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GONE IN 60 SECONDS
If only it lived up to its name
A review by JAMES SOUTHALL
Music composed by
Album running time
Album cover copyright (c) 2000 Touchstone Pictures; review copyright (c) 2007 James Southall
It's quite a feat, but Gone in 60 Seconds is probably both the most inconsequential film I've ever seen, and also the most objectionable, with an utterly dumb plot about stealing cars being ridiculously over-acted by a cast which is not that bad (Nicolas Cage is as unlikely an action hero as ever, but you might expect more from Robert Duvall, Angelina Jolie and Ving Rhames). In fact, it's so bad they somehow even made Jolie look completely unattractive. It's directed by Dominic Sena, but the most important creative (or, perhaps, destructuve) presence is of course producer Jerry Bruckheimer.
Sometimes indescribably bad films somehow manage to inspire good scores - with the composer ignoring how absurd everything is and writing impressive music anyway. Indeed, there are many film scores by many great film composers which are for truly awful films. This is not one of those times. Trevor Rabin - pretty much Bruckheimer's "house composer" by that stage - has not distinguished himself with outstanding film music on many occasions, but it's still a pity that he couldn't raise his game slightly higher than he did here.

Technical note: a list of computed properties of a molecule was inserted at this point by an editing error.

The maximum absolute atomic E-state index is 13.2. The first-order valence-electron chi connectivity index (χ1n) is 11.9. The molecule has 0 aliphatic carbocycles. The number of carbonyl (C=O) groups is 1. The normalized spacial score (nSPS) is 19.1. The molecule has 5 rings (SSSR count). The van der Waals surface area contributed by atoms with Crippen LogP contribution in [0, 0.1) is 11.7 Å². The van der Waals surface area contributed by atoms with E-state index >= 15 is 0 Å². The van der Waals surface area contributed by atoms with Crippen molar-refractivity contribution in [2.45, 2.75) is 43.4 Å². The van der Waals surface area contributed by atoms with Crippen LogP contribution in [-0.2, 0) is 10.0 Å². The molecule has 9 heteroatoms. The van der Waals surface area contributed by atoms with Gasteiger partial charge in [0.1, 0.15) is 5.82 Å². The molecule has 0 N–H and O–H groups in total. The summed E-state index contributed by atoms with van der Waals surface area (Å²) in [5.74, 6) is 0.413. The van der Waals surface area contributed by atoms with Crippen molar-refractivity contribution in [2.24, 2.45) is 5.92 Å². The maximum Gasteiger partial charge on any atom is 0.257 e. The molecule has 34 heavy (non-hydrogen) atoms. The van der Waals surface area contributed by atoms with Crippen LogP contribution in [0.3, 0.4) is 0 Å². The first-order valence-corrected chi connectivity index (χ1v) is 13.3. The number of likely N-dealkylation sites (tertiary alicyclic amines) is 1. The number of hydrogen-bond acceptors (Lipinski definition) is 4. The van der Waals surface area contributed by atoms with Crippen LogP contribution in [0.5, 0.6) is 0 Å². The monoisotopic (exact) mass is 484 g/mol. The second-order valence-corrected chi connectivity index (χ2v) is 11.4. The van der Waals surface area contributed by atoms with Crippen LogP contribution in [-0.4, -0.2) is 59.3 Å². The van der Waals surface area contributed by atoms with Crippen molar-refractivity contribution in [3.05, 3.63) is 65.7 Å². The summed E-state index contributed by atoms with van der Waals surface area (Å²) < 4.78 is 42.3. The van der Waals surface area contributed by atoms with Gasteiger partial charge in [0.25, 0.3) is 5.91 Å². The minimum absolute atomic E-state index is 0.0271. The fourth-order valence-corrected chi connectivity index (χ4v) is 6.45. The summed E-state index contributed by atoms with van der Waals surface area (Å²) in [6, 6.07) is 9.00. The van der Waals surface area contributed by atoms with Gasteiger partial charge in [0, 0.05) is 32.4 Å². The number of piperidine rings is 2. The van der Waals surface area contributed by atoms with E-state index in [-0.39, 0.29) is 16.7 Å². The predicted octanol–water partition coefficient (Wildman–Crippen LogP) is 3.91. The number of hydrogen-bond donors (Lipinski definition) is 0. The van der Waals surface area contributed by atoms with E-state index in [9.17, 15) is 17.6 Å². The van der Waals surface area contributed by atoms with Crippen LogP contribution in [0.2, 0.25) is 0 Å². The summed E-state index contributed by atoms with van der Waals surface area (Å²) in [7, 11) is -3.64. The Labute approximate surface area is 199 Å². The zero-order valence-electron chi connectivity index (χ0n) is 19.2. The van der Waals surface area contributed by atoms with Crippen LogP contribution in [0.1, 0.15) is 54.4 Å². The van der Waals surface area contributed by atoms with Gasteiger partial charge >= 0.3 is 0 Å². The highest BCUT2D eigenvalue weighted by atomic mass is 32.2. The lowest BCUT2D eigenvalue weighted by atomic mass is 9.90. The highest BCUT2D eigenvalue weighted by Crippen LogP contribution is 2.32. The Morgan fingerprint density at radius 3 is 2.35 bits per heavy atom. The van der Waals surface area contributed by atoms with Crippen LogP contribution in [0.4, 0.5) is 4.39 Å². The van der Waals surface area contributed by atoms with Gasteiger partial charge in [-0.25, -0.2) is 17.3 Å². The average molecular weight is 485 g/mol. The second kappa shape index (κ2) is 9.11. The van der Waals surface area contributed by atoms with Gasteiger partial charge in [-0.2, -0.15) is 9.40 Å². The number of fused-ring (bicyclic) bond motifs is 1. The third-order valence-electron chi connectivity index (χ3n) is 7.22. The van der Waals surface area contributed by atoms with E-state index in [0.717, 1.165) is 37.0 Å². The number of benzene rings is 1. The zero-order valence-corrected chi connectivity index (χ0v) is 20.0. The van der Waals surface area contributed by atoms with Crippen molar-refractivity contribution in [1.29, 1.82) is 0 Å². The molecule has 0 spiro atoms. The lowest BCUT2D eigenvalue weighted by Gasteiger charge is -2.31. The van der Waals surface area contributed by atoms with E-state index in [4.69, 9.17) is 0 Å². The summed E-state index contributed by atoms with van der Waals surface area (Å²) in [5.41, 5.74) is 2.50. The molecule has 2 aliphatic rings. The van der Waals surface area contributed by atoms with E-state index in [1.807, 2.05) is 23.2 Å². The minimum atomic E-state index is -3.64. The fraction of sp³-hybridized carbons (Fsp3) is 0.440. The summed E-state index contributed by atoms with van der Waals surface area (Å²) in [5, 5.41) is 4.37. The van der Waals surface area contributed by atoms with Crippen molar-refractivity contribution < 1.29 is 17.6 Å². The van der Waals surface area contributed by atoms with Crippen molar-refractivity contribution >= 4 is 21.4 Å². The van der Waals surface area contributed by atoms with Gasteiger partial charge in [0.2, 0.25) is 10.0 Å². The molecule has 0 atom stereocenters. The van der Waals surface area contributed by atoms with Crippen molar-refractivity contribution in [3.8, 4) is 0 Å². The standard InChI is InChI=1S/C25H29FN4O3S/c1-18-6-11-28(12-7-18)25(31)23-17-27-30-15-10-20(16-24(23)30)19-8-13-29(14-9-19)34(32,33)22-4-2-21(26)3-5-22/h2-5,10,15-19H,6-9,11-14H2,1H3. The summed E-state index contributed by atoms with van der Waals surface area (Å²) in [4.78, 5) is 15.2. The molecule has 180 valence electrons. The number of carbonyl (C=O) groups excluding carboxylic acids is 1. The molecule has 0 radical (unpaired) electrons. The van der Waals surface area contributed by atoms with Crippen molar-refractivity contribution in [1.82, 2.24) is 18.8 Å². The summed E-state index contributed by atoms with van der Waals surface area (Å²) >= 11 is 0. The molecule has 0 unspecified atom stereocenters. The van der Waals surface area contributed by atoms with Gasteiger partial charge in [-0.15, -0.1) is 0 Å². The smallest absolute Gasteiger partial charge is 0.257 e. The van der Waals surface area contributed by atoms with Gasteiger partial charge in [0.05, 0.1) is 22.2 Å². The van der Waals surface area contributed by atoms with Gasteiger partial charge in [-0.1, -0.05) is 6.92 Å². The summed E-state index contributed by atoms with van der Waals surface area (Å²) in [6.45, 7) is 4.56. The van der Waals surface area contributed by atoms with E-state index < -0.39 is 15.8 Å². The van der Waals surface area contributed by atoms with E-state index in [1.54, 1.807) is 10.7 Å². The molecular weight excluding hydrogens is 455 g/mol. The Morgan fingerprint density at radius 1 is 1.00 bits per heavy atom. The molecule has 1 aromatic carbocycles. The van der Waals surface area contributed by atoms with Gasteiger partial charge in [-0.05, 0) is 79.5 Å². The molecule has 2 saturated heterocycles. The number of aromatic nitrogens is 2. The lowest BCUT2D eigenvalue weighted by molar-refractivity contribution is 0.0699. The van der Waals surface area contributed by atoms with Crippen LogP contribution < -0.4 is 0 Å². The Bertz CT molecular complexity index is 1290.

Drum loops and mostly synthesised power anthems abound here - it's a bit like "Music inspired by Top Gun" written by an 8-year-old for his school music project. In fairness to Rabin, I'm sure he was only writing in the style he was told to, and given that constraint it's very difficult to muster up anything particularly worthwile - but even if it's not right to lay the blame at the door of the composer, that doesn't make the music any less awful. There's no soul anywhere to be found - it seems designed to be plastered anywhere in the film the producer and director might want, with no dramatic statement underlying any of it.
Easily the best thing about it is that it's only 29 minutes long. But here's the thing - I don't know how many hundreds of new film scores have been released in the couple of years after this one - and I guess that a pretty large proportion of them were deleted by their record labels a long time ago. Seven years on, this one's still in print, which suggests there is a far larger market for this kind of thing than for any film score album I might like. A bit sad, but true. If extremely simple, directionless rock instrumentals are your thing, then by all means give it a go. Otherwise, use the 29 minutes for doing something more productive, like seeing how many paper clips it takes to make a lifesize replica of Aristotle Onassis.